Appraisal Trust Company, LLC has answers to "Frequently Asked Questions"

Appraisal Trust Company, LLC is willing to address any concerns you might have about appraisals in Knoxville and Knox County. Don't hesitate to contact us today.

Define the term "Appraisal"
Describe what an appraiser does
Why would someone require services from Appraisal Trust Company, LLC?
How is an appraisal different than a home inspection?
My agent performed a CMA for me. Is that the same as an appraisal?
What does the appraisal report contain?
Once the appraisal is done, how can I have assurance that the final number is valid?
How are appraisers certified?
Who engages the services of appraisers?
Where does Appraisal Trust Company, LLC get the data used to estimate values in Knox County or other areas?
What can a full appraisal do for me?
My mortgage statement has an item on it for PMI? Can I get rid of that?
How do I get ready for the appraiser?
Define "Market Value"
Who has rights to the appraisal report?
How can I get the most ROI out of home improvements?



Define the term "Appraisal"   (List of questions)

The method of creating an appraisal consists of an evaluation which leads to an opinion of value. This opinion or estimate is found through a formal process that typically utilizes the three main "common approaches to value". One of the methods in use is the Cost Approach, which finds what it would cost to replace the improvements to the property, minus age and physical deterioration, plus the land value. The Sales Comparison Approach deals with finding comparable properties in the vicinity and discovering the value based on comparing those homes to the house being appraised. Usually, the Sales Comparison Approach is the most accurate indicator of market value of a home. The third approach is the Income Approach, which is the best method in appraising income producing properties - it deals with estimating what an investor would pay based on the money generated by the property.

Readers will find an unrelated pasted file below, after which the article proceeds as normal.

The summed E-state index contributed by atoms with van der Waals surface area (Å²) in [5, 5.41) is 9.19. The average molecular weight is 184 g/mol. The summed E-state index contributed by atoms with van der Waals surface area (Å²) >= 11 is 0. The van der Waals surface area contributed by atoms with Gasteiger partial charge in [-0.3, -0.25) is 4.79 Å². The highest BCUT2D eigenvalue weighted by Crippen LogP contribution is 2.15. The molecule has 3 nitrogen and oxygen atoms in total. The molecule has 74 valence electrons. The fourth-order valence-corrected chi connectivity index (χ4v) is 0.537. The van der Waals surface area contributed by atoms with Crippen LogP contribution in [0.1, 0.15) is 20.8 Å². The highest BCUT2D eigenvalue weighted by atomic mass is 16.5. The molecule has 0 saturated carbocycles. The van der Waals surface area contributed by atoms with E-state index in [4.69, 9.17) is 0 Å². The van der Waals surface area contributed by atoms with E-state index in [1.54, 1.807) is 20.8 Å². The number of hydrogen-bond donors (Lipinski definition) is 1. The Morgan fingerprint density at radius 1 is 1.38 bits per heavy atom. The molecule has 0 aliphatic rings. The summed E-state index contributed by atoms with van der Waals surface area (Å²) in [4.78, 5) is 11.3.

Describe what an appraiser does   (List of questions)

An appraiser generates an impartial and well justified assessment of market value, often in the context of a real estate exchange. Appraisers summarize their findings in appraisal reports.


Why would someone require services from Appraisal Trust Company, LLC?   (List of questions)

There are a lot of reasons to order an appraisal with the usual reason being real estate and mortgage transactions. Some other reasons for obtaining an appraisal report include:
  • To obtain a loan.
  • To lower your property taxes.
  • To show a homeowner has 30% equity and remove insurance.
  • To challenge high property taxes.
  • To settle an estate.
  • To offer you an edge when purchasing a home.
  • To determine the most probable price when selling your home.
  • To ensure parties are provided just compensation in eminient domain cases.
  • Government agencies such as the IRS require an appraisal on every property.
  • If you ever find yourself in a lawsuit.
Click here for a more extensive explanation of the process about getting an appraisal.


How is an appraisal different than a home inspection?   (List of questions)

The appraiser is not a home inspector and does not do a comprehensive home inspection. An inspection is a third-party evaluation of the livable structure and electrical and mechanical systems of a house, from the top to the foundation. The usual property inspector's report will contain an evaluation of the condition of the property's heating system, central air conditioning system (temperature permitting), interior plumbing and electrical systems, the roof, attic, and accessible insulation, walls, ceilings, floors, windows and doors, the foundation, basement, and visible structure.